More than likely you turn to a GIS development company like ours. You’ll ask us, if such a custom app is possible. And most importantly how much it might cost?
Many organizations are now considering mobile GIS. Much of this is a move to efficiency, to get out of the traditional cycle: collect field data on paper, submit this to a GIS specialists, who then enters this into a GIS. Mobile GIS means field data can be uploaded directly from the field to the GIS.
So what needs to be considered when adopting mobile GIS technology? We’ve been developing and implementing mobile GIS solutions for a number of years. As we have found, mobile GIS implementations are not straightforward. Careful consideration, planning and preparation is needed. In this post we share 7 key areas to consider when moving to mobile GIS.
In this post we discuss 5 powerful new ways mobile GIS can help your organization.
No more Pen and Paper
A better title here might have been ‘replacing outmoded inefficient work practices’. Still much work done in the field relies on pen and paper; notes, paper maps, forms and documents. Today we can use smartphone and tablets to store all information in one place in a digital format. Digital format I hear you say? A format which allows us to push all your data into a central computer system. No more pulling together notes made in the field and generating spreadsheets, or requiring data entry folk to take your paper documents and transpose that data into the central data system. Cut out the middle man, upload all your field recorded data directly into the system yourself via your smartphone or iPad.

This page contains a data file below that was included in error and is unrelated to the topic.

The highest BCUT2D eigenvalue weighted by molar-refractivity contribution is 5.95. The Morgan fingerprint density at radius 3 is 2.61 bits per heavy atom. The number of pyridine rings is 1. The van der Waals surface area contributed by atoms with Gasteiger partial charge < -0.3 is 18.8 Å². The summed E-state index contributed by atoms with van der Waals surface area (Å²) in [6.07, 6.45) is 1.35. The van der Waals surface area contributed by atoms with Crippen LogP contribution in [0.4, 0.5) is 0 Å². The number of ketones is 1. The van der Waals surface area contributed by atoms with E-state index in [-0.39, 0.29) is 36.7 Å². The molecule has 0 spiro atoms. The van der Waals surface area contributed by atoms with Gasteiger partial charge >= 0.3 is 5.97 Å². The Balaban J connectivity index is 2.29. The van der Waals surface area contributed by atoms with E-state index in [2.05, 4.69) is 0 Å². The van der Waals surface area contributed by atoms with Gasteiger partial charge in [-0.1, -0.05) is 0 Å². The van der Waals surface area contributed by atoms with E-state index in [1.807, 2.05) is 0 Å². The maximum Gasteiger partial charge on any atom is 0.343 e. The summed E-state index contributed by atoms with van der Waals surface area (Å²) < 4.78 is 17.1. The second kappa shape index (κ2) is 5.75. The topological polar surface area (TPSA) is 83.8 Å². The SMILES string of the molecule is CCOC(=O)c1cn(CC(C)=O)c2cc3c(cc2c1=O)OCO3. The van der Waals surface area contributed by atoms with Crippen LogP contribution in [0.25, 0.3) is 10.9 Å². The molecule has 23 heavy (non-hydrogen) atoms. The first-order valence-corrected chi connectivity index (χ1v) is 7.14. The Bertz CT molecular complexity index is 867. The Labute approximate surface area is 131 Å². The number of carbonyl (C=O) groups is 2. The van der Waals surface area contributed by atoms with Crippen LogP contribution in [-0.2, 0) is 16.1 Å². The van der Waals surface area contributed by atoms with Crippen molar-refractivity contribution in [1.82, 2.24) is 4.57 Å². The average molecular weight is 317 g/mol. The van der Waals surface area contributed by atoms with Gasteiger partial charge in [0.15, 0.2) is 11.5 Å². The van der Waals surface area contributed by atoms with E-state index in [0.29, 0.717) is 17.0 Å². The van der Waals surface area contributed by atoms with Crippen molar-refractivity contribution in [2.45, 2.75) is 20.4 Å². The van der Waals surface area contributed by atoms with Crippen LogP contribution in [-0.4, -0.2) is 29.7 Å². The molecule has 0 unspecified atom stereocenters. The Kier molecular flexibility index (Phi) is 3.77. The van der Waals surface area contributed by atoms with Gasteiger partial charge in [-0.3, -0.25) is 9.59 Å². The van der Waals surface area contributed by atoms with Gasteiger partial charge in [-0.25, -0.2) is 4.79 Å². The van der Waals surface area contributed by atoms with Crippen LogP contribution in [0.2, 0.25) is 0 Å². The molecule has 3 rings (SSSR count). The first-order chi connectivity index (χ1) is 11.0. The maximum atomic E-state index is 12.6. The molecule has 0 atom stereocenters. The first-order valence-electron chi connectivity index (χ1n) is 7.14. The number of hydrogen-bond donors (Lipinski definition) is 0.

Do I hear you say more efficient?
If the data has a location component, which is most of the time, we can record current GPS location, maybe do reverse geo-coding to convert a GPS point to an address. Tying GIS into this system then provides the spatial analysis and visualization component. Our recent blog post talks more about replacing pen and paper with mobile technology
We noted in the original post that without knowing who the list of experts who contributed to the paper were, we were a little hesitant. We do know that Peter Batty added his thoughts. A good guy, but somebody who still talks about, the rather controversial, neoGeography or “new geography”.
Anyway, we digress. After reading the paper a number of times, we felt a little. Well. Deflated. We regard the new world of location technology as very exciting. The paper made for some dry reading; ok it was for the UN and not meant to have us all jumping for joy. But we hoped for a realistic, useful reflection on where the geospatial world is moving. Too much felt like wild guesses, repetition of the obvious, and the unimportant. Ok, we are being harsh, but this is a panel of experts. We expected some expert insight.
Our previous blog entry showed the initial steps in working with mobile ArcGIS when offline. We ended the post with “whats next? Offline Feature layers and Offline editing”. And that is the topic of this blog post.
As we have mentioned before as a company our focus is mobile location technology. GIS, and specifically ArcGIS, is an important part of this work. We are also advocates of open source software. Now the so called ‘elephant in the room’ of mobile GIS is offline. Everybody wants it, but there remains no practical solution. Both ESRI and Google have discussed rolling out offline solutions. But nothing is yet in place, at least in published API’s.
We are regularly approached about disconnected mobile maps and offline GIS. Its an itch we started to scratch a while ago. Our goal was initially to put in place a solution in the ArcGIS world, upon which we could also base an open source solution. ESRI, and in particular Mansour Raad, have been a big help in moving this work forward. We now have an end to end solution for working with mobile ArcGIS while offline.
Before we describe the work, here is a video which shows an ArcGIS Online webmap being takes offline; that is basemap, feature layers and editing.